Leafs, Mouth Breathing, Martin Seligman discussed on The Virtual Couch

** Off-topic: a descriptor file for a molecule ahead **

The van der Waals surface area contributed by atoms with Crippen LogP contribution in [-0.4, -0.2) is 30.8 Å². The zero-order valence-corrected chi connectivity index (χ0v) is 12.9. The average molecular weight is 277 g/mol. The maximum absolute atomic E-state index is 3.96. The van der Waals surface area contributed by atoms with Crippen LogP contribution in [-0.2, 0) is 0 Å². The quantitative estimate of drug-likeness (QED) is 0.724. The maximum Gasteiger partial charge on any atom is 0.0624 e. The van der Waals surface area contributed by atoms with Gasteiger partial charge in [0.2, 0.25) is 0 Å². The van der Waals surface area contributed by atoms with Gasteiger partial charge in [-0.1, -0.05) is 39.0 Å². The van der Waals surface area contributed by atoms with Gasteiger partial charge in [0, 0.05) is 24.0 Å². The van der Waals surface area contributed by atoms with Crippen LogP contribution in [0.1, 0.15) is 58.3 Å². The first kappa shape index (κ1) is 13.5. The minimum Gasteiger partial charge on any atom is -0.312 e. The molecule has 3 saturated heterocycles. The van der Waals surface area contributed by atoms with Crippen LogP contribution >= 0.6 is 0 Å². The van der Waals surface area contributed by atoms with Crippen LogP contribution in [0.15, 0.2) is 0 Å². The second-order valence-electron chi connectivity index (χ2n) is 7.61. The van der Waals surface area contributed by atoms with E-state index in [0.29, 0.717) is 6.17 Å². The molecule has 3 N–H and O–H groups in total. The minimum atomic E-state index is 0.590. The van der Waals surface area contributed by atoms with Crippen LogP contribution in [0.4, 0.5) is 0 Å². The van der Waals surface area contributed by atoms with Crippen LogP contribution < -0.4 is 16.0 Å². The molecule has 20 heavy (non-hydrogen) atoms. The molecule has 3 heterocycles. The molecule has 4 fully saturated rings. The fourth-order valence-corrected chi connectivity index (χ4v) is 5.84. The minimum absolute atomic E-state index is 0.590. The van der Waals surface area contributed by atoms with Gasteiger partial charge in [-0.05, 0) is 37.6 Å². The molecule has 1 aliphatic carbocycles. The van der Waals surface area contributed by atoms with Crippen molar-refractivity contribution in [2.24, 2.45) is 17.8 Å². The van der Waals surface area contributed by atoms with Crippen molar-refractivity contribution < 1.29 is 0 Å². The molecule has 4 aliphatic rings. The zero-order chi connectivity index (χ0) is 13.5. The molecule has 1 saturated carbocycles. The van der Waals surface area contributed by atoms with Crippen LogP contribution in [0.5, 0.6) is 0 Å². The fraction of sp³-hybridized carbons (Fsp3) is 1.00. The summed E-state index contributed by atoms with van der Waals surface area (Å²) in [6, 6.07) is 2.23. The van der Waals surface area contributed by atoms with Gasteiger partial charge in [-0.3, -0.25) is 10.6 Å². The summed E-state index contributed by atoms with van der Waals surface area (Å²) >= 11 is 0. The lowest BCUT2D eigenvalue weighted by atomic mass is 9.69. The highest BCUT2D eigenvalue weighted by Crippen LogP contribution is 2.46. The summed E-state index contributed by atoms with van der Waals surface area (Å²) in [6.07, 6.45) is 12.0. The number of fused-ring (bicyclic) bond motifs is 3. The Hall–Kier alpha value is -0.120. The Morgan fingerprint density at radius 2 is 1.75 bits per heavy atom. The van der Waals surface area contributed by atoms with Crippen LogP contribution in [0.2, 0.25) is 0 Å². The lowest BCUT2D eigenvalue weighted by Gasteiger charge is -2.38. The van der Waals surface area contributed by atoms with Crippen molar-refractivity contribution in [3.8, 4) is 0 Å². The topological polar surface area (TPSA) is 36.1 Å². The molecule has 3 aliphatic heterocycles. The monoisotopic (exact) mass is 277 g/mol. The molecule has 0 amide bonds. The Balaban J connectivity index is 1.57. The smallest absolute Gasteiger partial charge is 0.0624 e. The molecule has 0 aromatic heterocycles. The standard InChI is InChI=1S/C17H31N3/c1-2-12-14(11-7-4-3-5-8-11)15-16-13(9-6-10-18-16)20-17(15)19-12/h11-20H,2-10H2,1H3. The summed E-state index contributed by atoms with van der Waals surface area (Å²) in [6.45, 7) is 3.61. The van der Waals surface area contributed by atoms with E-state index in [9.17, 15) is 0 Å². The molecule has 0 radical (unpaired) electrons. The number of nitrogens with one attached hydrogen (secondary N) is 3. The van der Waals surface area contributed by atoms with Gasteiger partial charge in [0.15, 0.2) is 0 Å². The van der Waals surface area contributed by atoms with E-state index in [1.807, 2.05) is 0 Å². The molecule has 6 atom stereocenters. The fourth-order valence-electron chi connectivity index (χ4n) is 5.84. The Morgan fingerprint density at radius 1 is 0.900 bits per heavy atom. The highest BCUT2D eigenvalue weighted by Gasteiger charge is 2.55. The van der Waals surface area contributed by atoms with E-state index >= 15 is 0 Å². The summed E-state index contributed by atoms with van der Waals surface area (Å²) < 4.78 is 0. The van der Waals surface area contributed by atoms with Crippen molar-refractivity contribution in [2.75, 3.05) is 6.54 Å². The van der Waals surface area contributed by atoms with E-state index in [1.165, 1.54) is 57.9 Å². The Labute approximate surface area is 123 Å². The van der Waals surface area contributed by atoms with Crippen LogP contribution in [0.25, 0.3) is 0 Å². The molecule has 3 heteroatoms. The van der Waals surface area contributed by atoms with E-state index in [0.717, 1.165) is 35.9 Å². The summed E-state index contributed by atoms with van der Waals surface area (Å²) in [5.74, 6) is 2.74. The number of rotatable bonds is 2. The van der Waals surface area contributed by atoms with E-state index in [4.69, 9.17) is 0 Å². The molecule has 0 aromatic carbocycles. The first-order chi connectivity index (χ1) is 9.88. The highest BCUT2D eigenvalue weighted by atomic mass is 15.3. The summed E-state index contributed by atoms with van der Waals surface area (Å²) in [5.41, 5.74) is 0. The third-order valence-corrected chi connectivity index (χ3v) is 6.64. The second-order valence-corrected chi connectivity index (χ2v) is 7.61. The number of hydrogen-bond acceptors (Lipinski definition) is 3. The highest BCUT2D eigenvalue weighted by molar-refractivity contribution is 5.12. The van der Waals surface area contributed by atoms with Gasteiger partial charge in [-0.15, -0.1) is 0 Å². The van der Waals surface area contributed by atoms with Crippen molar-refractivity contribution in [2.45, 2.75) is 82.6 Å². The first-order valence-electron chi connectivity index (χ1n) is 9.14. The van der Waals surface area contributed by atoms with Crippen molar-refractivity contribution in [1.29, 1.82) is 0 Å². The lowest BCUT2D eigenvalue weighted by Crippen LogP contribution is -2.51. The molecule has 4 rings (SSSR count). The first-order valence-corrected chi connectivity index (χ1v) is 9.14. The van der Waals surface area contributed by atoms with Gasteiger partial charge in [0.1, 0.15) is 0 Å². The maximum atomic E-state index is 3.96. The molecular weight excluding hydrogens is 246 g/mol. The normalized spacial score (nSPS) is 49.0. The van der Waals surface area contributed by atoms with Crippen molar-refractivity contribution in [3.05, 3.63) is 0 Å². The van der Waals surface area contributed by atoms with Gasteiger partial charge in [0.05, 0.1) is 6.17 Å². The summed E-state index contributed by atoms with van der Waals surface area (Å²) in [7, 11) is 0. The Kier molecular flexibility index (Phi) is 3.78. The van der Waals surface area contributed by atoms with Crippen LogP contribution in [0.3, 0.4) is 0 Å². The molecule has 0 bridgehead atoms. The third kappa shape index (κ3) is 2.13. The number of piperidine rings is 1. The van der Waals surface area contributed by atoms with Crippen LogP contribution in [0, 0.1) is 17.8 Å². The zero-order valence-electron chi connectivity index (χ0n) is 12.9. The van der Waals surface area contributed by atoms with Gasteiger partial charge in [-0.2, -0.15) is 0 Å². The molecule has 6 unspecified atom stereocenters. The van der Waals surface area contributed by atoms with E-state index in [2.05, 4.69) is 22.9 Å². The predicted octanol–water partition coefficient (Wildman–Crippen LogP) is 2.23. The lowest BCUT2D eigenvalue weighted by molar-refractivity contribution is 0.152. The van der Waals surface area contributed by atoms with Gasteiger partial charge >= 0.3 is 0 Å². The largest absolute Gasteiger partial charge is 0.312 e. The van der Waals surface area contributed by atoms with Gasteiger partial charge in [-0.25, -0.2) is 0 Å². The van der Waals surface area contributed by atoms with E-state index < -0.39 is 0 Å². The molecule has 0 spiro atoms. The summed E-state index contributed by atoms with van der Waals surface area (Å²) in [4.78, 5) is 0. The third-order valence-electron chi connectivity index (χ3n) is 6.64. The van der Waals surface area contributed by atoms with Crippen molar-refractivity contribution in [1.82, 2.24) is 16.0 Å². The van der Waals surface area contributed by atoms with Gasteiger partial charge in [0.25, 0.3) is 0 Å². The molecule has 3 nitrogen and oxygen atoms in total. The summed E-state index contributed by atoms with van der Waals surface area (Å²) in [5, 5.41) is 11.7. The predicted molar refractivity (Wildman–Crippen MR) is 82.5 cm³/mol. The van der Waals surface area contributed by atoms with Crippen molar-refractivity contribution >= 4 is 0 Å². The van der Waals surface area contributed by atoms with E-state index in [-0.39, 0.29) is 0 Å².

So that into the nose out through the mouth breathing is gonna already get to feel better. It's going to get us to feel a sense of calm. And then one of the one of the need. Activities you can do. If you've never tried, mindfulness is just on the end breath count one on the out breath count to the end breath count three on the out breath count for and just try to get the ten and I'm telling you it's a lot harder than it sounds because a lot of times you might get in out three, four, all of a sudden you're thinking about, I don't know where you're going to do thanksgiving this year, and I'm months away from thanksgiving by the way. And then when you recognize that don't go holy cow Katy to this right because that doesn't help. But at that point you just gently notice that, okay, I'm not counting anymore. So go back and start over in the nose is one out through the mouth is too, and here's the thing that's pretty neat about this exercise in particular that there were times for a long time, but I never got the ten, I really didn't. I don't know if it was just my brain or what, but I never got the ten. Now I get the ten like champ. There are times where I can't. And then again, all that does is it tells me that I probably got a lot going through my brain and I need to be a little bit more aware and I might need to do a little bit more of some of these mindfulness exercises. There's a great one in the confidence gap called Leafs on a stream where you where you really spend a couple of minutes each day and you do a little bit of breathing, and then you just sit there and honestly, the exercise every thought that comes into your head, you imagine yourself putting that thought on a leaf and letting it go down the street and that thought might come right back and you just put it right back on there. It sounds so silly. I know it does, but basically what you're doing, you're learning how to defuse detach from these thoughts that we just felt like were were controlling our world. So that's kind of the thing that we want to do so. So let me talk about the negative thoughts before we wrap things up today and back to the confidence gap. Some of this might sound a little bit familiar, but how many times have you heard or somebody's told you that those negative thoughts are problem, and that there are self-defeating used to be at therapists that a little bit of this and the old cognitive behavioral therapy world that we talk about answer, automatic, negative thoughts. I wanna look at those negative thoughts as as just things now they're just data that we're going to work with. So we're told with negative thoughts that we shouldn't be thinking that way. We're told things like winners think positively losers thing negatively. We're kind of told those stories, and here's it gets back to we're told happy people don't have those kind of thoughts. And I don't know if you if you, you're listening to a previous episode where I talked a little bit about this. Martin Seligman, the father of positive psychology. The person who's written a lot of books on positive psychology. He is the first to say that when he has met with a problem, the first thing he has or pessimistic thoughts, but then he doesn't nice job of acknowledging those recognizing what stories his brain is telling him about the what is led to that pessimism and then viewing those not as workable or productive thoughts..

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